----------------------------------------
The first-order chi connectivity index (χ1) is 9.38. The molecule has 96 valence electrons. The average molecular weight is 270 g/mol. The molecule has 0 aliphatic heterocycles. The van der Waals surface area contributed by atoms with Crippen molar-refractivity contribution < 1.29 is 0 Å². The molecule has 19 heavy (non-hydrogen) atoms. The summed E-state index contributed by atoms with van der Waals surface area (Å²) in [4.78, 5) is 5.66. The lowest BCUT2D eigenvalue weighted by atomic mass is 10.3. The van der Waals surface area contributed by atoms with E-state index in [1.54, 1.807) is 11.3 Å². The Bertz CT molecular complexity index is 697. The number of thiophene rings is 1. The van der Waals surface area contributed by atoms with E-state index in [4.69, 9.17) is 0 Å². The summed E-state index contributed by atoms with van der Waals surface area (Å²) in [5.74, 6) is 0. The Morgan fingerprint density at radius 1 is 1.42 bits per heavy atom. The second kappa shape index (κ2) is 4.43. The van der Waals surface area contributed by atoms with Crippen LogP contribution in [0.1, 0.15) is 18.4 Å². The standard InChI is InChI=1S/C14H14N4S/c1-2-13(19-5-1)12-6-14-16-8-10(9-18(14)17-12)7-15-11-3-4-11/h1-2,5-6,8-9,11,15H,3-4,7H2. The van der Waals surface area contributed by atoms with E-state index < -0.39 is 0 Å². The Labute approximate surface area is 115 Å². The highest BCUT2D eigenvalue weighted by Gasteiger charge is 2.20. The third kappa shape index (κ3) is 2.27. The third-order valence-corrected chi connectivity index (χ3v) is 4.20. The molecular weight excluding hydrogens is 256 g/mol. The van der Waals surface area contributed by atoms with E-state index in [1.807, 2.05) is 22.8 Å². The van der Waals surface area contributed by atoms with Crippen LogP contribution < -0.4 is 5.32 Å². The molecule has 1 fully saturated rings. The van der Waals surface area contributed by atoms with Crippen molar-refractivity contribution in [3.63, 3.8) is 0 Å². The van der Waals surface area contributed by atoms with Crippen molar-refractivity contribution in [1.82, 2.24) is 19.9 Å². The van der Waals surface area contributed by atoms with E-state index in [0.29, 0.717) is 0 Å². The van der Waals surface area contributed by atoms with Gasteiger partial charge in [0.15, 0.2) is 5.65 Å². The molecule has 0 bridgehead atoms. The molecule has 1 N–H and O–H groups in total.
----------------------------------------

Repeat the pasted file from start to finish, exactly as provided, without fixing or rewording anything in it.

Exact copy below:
The first-order chi connectivity index (χ1) is 9.38. The molecule has 96 valence electrons. The average molecular weight is 270 g/mol. The molecule has 0 aliphatic heterocycles. The van der Waals surface area contributed by atoms with Crippen molar-refractivity contribution < 1.29 is 0 Å². The molecule has 19 heavy (non-hydrogen) atoms. The summed E-state index contributed by atoms with van der Waals surface area (Å²) in [4.78, 5) is 5.66. The lowest BCUT2D eigenvalue weighted by atomic mass is 10.3. The van der Waals surface area contributed by atoms with E-state index in [1.54, 1.807) is 11.3 Å². The Bertz CT molecular complexity index is 697. The number of thiophene rings is 1. The van der Waals surface area contributed by atoms with E-state index in [4.69, 9.17) is 0 Å². The summed E-state index contributed by atoms with van der Waals surface area (Å²) in [5.74, 6) is 0. The Morgan fingerprint density at radius 1 is 1.42 bits per heavy atom. The second kappa shape index (κ2) is 4.43. The van der Waals surface area contributed by atoms with Crippen LogP contribution in [0.1, 0.15) is 18.4 Å². The standard InChI is InChI=1S/C14H14N4S/c1-2-13(19-5-1)12-6-14-16-8-10(9-18(14)17-12)7-15-11-3-4-11/h1-2,5-6,8-9,11,15H,3-4,7H2. The van der Waals surface area contributed by atoms with E-state index < -0.39 is 0 Å². The Labute approximate surface area is 115 Å². The highest BCUT2D eigenvalue weighted by Gasteiger charge is 2.20. The third kappa shape index (κ3) is 2.27. The third-order valence-corrected chi connectivity index (χ3v) is 4.20. The molecular weight excluding hydrogens is 256 g/mol. The van der Waals surface area contributed by atoms with E-state index in [1.807, 2.05) is 22.8 Å². The van der Waals surface area contributed by atoms with Crippen LogP contribution < -0.4 is 5.32 Å². The molecule has 1 fully saturated rings. The van der Waals surface area contributed by atoms with Crippen molar-refractivity contribution in [3.63, 3.8) is 0 Å². The van der Waals surface area contributed by atoms with Crippen molar-refractivity contribution in [1.82, 2.24) is 19.9 Å². The van der Waals surface area contributed by atoms with E-state index in [0.29, 0.717) is 0 Å². The van der Waals surface area contributed by atoms with Gasteiger partial charge in [0.15, 0.2) is 5.65 Å². The molecule has 0 bridgehead atoms. The molecule has 1 N–H and O–H groups in total.